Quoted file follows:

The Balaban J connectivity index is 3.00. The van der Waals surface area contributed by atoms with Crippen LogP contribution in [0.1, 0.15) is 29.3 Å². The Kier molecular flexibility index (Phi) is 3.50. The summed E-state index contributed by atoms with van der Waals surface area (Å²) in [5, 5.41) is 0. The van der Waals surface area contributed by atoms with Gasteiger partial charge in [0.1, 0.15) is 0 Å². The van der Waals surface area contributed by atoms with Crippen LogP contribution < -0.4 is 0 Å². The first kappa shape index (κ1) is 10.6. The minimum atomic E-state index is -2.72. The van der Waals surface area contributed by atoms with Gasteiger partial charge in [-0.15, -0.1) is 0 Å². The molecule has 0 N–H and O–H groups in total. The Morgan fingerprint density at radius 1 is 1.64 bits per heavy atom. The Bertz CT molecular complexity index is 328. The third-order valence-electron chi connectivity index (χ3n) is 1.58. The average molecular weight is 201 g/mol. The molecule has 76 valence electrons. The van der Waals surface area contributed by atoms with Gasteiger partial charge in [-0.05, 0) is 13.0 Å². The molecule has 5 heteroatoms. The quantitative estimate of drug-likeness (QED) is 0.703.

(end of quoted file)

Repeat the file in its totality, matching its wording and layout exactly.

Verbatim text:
The Balaban J connectivity index is 3.00. The van der Waals surface area contributed by atoms with Crippen LogP contribution in [0.1, 0.15) is 29.3 Å². The Kier molecular flexibility index (Phi) is 3.50. The summed E-state index contributed by atoms with van der Waals surface area (Å²) in [5, 5.41) is 0. The van der Waals surface area contributed by atoms with Gasteiger partial charge in [0.1, 0.15) is 0 Å². The van der Waals surface area contributed by atoms with Crippen LogP contribution < -0.4 is 0 Å². The first kappa shape index (κ1) is 10.6. The minimum atomic E-state index is -2.72. The van der Waals surface area contributed by atoms with Gasteiger partial charge in [-0.15, -0.1) is 0 Å². The molecule has 0 N–H and O–H groups in total. The Morgan fingerprint density at radius 1 is 1.64 bits per heavy atom. The Bertz CT molecular complexity index is 328. The third-order valence-electron chi connectivity index (χ3n) is 1.58. The average molecular weight is 201 g/mol. The molecule has 76 valence electrons. The van der Waals surface area contributed by atoms with Gasteiger partial charge in [-0.05, 0) is 13.0 Å². The molecule has 5 heteroatoms. The quantitative estimate of drug-likeness (QED) is 0.703.